14/04/11PPPPP – Perfect Planning Prevents Poor Performance. Are there one too many P’s there? I don’t know, perhaps it’s a word that’s missing? Well the bluebells are out. That’s a stroke of luck as the ‘Day out in Dorset with Bluebells’ workshop is set for mid April. But is it really luck? This is the fourth year I have run workshops with bluebells and the very first workshop date was set from when those darling buds bloomed five years ago. Mother Nature is fickle though. Some years she is early and some late. Last year was a little late, but they were still out on this date, this year they are a little further ahead. Similar planning is required for other natural events: the best time for autumn colours; when the New Forest foals are around; the deer rut; low tide at Kimmeridge; sunrise and sunset; so how do you do it? Well the obvious thing is leave it up to me and come on one of my Workshops, ‘Join Me’ workshops! But if you want to start learning for yourself, there are some pointers you can follow.
As with all photography, we need light. Plan for the light you want. What is the sun angle? When does it rise or set? Are there mountains in the way to delay or advance matters? You can purchase little compasses which also have monthly sun angles printed and you can use the BBC to find sun rise and sunset times, but usually only for that day or week. Planning months ahead, you will need a set of tables or almanac, not forgetting that the location is important too as sunrise time in Scotland is different to sunrise time in Cornwall. A Google search will reveal a number of websites detailing the sun times and angles, but I’ll leave it up to you to find which one suits you best. Also, when you are out on location make a note of where you want the light to be to give you the shot you visualise. Work that into the equation to marry up the time of day and year to return.
As for the seasonal changes, what I do is use a diary. When you witness events from the Mother, write it down or diary it for the following year. Put it into your iPhone calendar, write it on the back of your hand, but don’t forget it. Knowledge is key to a lot that we photographers do, so use it. You’ll soon start to build up a picture of which dates things start to happen. Is it the first, second or third week in April the bluebells come out for example? You’ll probably find it is different for different woods and even different parts of the same bluebell wood dependent upon when the sun hits the spot. In autumn, as well as the colours, you also have to take into account the winds. The longer you leave it, the better the colour but the more chance that the colourful leaves will blow down. Again keep a record and build the picture.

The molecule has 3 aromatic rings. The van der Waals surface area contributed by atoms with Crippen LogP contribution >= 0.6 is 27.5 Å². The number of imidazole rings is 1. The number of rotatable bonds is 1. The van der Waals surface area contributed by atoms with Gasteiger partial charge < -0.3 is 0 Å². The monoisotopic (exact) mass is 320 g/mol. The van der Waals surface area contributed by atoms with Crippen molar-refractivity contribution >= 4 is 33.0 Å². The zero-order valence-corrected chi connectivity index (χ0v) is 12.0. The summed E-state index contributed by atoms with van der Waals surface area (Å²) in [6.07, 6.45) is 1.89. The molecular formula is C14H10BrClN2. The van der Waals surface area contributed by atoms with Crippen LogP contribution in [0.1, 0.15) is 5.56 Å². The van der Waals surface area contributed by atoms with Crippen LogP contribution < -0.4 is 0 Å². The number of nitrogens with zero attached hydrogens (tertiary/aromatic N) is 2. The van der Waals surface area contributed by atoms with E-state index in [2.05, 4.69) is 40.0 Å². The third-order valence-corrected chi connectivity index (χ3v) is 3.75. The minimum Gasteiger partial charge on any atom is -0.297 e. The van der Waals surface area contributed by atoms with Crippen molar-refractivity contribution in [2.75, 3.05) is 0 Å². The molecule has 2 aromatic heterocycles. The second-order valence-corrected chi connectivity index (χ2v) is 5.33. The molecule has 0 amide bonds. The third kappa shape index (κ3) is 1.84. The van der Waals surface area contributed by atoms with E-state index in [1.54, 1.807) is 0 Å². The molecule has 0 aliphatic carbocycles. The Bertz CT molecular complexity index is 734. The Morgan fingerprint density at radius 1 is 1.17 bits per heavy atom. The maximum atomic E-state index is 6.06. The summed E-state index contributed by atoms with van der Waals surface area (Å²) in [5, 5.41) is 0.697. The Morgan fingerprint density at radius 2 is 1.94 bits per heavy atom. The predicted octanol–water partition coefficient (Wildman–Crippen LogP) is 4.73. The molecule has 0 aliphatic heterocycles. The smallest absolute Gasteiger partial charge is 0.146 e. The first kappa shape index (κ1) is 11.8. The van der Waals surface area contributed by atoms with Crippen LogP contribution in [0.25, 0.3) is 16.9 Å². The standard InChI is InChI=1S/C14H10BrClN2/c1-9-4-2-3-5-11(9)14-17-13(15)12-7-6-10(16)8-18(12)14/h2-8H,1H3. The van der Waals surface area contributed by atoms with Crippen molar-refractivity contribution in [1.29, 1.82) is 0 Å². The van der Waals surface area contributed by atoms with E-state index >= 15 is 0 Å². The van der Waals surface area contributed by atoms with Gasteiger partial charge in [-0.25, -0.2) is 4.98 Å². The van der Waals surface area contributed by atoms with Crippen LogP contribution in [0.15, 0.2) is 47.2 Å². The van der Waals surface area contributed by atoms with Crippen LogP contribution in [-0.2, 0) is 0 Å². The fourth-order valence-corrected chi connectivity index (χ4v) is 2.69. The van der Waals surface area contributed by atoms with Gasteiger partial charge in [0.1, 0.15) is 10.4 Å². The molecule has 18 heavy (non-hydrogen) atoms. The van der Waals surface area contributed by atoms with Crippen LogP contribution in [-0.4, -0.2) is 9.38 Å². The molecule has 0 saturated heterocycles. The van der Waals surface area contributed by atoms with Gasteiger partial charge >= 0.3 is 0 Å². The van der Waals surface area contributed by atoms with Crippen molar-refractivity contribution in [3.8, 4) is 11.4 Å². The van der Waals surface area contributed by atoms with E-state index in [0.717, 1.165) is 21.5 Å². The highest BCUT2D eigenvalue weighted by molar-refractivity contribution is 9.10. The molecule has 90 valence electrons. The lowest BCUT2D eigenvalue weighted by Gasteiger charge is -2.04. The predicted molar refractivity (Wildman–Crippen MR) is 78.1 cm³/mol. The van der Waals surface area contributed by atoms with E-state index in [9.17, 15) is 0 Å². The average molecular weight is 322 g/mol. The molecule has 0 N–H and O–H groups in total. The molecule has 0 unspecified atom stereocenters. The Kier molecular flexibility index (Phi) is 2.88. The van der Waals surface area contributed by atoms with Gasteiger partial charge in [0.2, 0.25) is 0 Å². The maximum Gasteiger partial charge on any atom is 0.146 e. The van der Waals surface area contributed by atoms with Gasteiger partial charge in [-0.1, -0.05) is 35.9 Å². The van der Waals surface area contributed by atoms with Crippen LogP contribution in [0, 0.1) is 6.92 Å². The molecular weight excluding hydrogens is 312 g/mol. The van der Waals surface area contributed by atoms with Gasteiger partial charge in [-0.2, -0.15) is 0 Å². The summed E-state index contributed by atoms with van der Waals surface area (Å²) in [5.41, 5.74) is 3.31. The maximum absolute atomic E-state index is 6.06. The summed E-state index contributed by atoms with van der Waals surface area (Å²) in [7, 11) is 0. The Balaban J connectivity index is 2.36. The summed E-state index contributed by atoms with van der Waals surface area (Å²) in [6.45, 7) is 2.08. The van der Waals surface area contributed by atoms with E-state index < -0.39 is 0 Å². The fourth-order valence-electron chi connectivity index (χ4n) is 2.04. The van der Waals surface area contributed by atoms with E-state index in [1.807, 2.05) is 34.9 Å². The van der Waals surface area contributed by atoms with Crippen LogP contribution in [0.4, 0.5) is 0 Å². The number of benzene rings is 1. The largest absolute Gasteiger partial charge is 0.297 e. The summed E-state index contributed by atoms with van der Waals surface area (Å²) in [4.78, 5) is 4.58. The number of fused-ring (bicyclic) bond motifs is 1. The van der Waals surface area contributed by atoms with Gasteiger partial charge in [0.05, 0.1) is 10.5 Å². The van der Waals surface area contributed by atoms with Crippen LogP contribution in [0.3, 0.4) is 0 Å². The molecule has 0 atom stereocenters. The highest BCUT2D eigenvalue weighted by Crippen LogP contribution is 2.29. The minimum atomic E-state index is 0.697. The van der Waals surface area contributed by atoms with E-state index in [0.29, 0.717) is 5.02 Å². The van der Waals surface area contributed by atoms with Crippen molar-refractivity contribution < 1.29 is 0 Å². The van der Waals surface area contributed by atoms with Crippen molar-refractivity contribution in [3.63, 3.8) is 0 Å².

The tides are another matter, easier in some respects to plan for, but frustrating to tie in the tides and sunrise/sunset together. Free tide times are readily available for the current week, but the old pound notes need to come out for planning further ahead. I purchase a software package that covers the whole of UK and France showing tide times, rise and fall and height of the tide so that I can plan to get the best tide on the best day. Old King Canute could not change the tides, neither can you, so planning is essential to avoid disappointment.
Try to think ahead also. Don’t for example leave it until you see the bluebells to work out where you are going to photograph. Plan. Invariably I will receive an email from someone asking me where the best bluebells are. Well I’m sorry, but you won’t get a detailed answer from me. I’ve carried out the legwork. I’ve wasted time going down long woodland paths without success. I’ve driven miles searching for the ideal location. I’ve spent time diarising events, making notes and researching. How will you learn to be a better photographer if you don’t either? I know this sounds hard, but when you think about it, it is the reality. People can guide you, as I hopefully am doing here, but it is you that has got to work through it.
Using nature in natural history or landscape photography is of paramount importance. As you will have no doubt heard before, you’ve got to work with Mother Nature, you cannot work against her, she will always win. You never know, like me, you may even enjoy the process.
Look out for the workshop I run covering Field Craft if you want to learn more.
Keep practising, I am